Visitor Question

Am I entitled compensation for this injury at Home Depot?

Submitted By: Misty (Orange County, California)

I was walking with a propane cylinder up to the store front of Home Depot. A 2×4 with a large rusty nail on the end was on the ground sticking out from under a wooden patio table display, into the walkway area. I tripped on the wood and the nail went into my foot and ripped the under piece of my pinky toe.

I haven’t yet had medical treatment. I clean and bandaged the wound on site, but it might need a stitch. Am I entitled to any compensation? Thank you.

Disclaimer: Our response is not formal legal advice and does not create an attorney-client relationship. It is generic legal information based on the very limited information provided. Do not rely upon the information in our response, or anywhere else on this site, when deciding the proper course of a legal matter. Always get a personalized case review from a local attorney.


Dear Misty,

The legal issued involved in your case is Premises Liability. This refers to the legal “duty of care” a landowner has to persons who enter upon the landowner’s property.

There are two basic categories of persons who are protected under premises liability. They are an “Invitee” and “Licensee.” A third is a Trespasser. For purposes of your question, we will look at the first two categories.

A person who enters upon the property of a landowner by overt or implied invitation to purchase, or consider purchasing goods or services from the landowner would be an Invitee.

For example, you went to Home Depot for the apparent purpose of purchasing a propane cylinder. You likely went to Home Deport because you saw an advertisement to shop there, which is considered an overt invitation, or you shopped at Home Depot before, or had been told about Home Depot by a friend, etc., which is considered  an implied invitation.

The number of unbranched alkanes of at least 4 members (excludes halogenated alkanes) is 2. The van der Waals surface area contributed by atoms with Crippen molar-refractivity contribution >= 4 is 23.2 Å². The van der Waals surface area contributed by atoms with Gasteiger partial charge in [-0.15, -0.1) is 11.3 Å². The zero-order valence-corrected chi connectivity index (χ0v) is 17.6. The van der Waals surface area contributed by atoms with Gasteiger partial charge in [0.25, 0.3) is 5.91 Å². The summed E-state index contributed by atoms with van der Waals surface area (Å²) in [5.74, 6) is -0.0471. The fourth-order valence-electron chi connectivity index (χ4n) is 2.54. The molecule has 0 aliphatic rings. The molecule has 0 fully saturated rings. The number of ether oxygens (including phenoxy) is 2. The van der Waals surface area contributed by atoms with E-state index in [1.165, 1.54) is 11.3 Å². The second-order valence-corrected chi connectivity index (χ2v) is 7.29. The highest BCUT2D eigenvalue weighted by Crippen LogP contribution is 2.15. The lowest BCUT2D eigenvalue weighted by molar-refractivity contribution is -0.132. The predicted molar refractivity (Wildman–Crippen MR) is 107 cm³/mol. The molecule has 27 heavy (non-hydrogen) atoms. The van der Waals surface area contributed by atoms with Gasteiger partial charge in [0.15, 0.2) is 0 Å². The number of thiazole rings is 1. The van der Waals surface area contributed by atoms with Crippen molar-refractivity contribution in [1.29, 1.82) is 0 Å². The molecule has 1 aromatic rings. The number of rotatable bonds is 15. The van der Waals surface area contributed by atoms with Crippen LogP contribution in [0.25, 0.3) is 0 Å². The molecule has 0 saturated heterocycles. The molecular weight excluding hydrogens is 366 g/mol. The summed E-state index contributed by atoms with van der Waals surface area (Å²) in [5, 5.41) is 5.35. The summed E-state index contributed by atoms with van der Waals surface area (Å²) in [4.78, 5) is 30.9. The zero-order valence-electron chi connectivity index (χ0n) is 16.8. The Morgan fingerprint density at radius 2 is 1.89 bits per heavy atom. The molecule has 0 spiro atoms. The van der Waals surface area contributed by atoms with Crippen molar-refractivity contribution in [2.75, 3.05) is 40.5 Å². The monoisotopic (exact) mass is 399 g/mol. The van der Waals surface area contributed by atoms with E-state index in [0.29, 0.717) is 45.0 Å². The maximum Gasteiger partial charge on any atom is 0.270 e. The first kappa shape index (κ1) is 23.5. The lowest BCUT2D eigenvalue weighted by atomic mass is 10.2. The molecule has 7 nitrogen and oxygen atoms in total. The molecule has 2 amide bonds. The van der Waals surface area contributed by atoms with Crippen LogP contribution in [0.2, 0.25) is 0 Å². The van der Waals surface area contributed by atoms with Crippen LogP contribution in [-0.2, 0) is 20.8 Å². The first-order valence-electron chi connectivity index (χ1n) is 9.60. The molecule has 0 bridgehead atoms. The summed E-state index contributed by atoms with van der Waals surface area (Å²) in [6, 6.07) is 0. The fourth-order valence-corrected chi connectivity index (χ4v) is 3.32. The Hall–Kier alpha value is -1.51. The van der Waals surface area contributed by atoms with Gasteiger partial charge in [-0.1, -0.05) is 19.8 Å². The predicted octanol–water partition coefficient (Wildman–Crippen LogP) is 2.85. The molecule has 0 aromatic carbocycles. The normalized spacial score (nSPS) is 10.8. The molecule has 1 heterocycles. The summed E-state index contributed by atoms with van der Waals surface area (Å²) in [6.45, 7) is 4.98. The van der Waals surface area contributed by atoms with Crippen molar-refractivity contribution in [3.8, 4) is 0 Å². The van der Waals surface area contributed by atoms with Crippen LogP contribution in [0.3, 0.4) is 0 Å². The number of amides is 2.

The landowner’s legal duty to an invitee is to do whatever is reasonable to keep the invitee safe from harm. This means the landowner must be aware of impending dangers and exercise care in reducing or eliminating these dangers. In your case, it would be making sure there were no rusty nails sticking out from under a wooden patio display.

A Licensee is a person who enters upon a landowner’s property not to purchase goods or services, but instead as a social guest. For example, a few friends invited over to your home to a barbecue or birthday party.

A landowner’s legal duty of care to a licensee is to not willfully or wantonly injure the licensee, or to be grossly negligent by not warning the licensee of dangers the landowner is aware of. At a minimum, the landowner must make the licensee aware of any hazardous conditions so the licensee can exercise caution.

In your case, it appears Home Depot breached their legal duty of care. As a result, they should be obligated to compensate you for your damages. Damages can be your medical bills, out-of-pocket expenses (for bandages, etc.), your lost wages, and an amount for your pain and suffering.

The above is general information. Laws change frequently, and across jurisdictions. You should get a personalized case evaluation from a licensed attorney. Find a local attorney to give you a free case review here , or call (888) 647-2490.

Best of luck,


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